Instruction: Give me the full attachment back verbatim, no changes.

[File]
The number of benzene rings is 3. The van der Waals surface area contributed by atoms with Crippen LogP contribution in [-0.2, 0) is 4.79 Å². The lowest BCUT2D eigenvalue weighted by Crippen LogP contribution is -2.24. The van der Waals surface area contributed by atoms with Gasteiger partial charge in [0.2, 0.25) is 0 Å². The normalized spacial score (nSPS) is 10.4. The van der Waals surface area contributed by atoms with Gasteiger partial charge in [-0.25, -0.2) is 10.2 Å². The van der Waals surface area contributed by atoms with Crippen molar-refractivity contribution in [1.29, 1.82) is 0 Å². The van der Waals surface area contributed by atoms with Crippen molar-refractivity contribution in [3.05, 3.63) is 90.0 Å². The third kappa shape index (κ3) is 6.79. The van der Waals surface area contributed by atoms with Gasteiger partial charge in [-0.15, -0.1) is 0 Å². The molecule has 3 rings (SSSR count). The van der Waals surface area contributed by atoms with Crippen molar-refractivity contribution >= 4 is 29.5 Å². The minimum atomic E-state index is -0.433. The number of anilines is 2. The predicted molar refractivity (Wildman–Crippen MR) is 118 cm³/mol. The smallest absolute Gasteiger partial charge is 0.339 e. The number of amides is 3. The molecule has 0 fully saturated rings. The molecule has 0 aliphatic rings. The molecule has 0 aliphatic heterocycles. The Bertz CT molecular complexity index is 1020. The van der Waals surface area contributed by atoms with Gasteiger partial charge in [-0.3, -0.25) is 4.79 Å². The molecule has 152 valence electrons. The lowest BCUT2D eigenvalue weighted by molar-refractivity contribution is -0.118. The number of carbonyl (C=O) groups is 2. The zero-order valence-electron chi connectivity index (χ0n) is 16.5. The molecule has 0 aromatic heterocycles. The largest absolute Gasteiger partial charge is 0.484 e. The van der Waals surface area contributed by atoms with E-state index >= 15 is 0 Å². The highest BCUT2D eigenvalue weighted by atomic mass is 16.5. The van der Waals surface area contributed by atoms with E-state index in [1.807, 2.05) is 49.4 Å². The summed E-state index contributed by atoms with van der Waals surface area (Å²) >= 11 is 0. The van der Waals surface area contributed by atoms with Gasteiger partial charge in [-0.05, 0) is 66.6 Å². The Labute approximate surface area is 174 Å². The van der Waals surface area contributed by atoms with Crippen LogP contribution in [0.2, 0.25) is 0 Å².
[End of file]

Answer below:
The number of benzene rings is 3. The van der Waals surface area contributed by atoms with Crippen LogP contribution in [-0.2, 0) is 4.79 Å². The lowest BCUT2D eigenvalue weighted by Crippen LogP contribution is -2.24. The van der Waals surface area contributed by atoms with Gasteiger partial charge in [0.2, 0.25) is 0 Å². The normalized spacial score (nSPS) is 10.4. The van der Waals surface area contributed by atoms with Gasteiger partial charge in [-0.25, -0.2) is 10.2 Å². The van der Waals surface area contributed by atoms with Crippen molar-refractivity contribution in [1.29, 1.82) is 0 Å². The van der Waals surface area contributed by atoms with Crippen molar-refractivity contribution in [3.05, 3.63) is 90.0 Å². The third kappa shape index (κ3) is 6.79. The van der Waals surface area contributed by atoms with Gasteiger partial charge in [-0.15, -0.1) is 0 Å². The molecule has 3 rings (SSSR count). The van der Waals surface area contributed by atoms with Crippen molar-refractivity contribution >= 4 is 29.5 Å². The minimum atomic E-state index is -0.433. The number of anilines is 2. The predicted molar refractivity (Wildman–Crippen MR) is 118 cm³/mol. The smallest absolute Gasteiger partial charge is 0.339 e. The number of amides is 3. The molecule has 0 fully saturated rings. The molecule has 0 aliphatic rings. The molecule has 0 aliphatic heterocycles. The Bertz CT molecular complexity index is 1020. The van der Waals surface area contributed by atoms with Gasteiger partial charge in [-0.3, -0.25) is 4.79 Å². The molecule has 152 valence electrons. The lowest BCUT2D eigenvalue weighted by molar-refractivity contribution is -0.118. The number of carbonyl (C=O) groups is 2. The zero-order valence-electron chi connectivity index (χ0n) is 16.5. The molecule has 0 aromatic heterocycles. The largest absolute Gasteiger partial charge is 0.484 e. The van der Waals surface area contributed by atoms with E-state index >= 15 is 0 Å². The highest BCUT2D eigenvalue weighted by atomic mass is 16.5. The van der Waals surface area contributed by atoms with E-state index in [1.807, 2.05) is 49.4 Å². The summed E-state index contributed by atoms with van der Waals surface area (Å²) >= 11 is 0. The van der Waals surface area contributed by atoms with Gasteiger partial charge in [-0.05, 0) is 66.6 Å². The Labute approximate surface area is 174 Å². The van der Waals surface area contributed by atoms with Crippen LogP contribution in [0.2, 0.25) is 0 Å².